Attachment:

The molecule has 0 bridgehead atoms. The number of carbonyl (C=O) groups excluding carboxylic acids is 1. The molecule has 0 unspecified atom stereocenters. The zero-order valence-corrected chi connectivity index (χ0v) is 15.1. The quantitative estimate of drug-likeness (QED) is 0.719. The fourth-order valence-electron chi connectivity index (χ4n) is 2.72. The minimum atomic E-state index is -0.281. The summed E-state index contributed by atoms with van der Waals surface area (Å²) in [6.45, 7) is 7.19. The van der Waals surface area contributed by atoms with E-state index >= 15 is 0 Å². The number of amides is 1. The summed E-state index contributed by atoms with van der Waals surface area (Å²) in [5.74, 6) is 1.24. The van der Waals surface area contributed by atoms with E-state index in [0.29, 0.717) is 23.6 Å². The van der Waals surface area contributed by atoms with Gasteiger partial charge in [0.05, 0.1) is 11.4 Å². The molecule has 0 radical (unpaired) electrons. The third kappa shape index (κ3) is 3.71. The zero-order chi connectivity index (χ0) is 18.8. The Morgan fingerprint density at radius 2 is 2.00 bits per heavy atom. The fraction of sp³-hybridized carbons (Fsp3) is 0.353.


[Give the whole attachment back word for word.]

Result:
The molecule has 0 bridgehead atoms. The number of carbonyl (C=O) groups excluding carboxylic acids is 1. The molecule has 0 unspecified atom stereocenters. The zero-order valence-corrected chi connectivity index (χ0v) is 15.1. The quantitative estimate of drug-likeness (QED) is 0.719. The fourth-order valence-electron chi connectivity index (χ4n) is 2.72. The minimum atomic E-state index is -0.281. The summed E-state index contributed by atoms with van der Waals surface area (Å²) in [6.45, 7) is 7.19. The van der Waals surface area contributed by atoms with E-state index >= 15 is 0 Å². The number of amides is 1. The summed E-state index contributed by atoms with van der Waals surface area (Å²) in [5.74, 6) is 1.24. The van der Waals surface area contributed by atoms with E-state index in [0.29, 0.717) is 23.6 Å². The van der Waals surface area contributed by atoms with Gasteiger partial charge in [0.05, 0.1) is 11.4 Å². The molecule has 0 radical (unpaired) electrons. The third kappa shape index (κ3) is 3.71. The zero-order chi connectivity index (χ0) is 18.8. The Morgan fingerprint density at radius 2 is 2.00 bits per heavy atom. The fraction of sp³-hybridized carbons (Fsp3) is 0.353.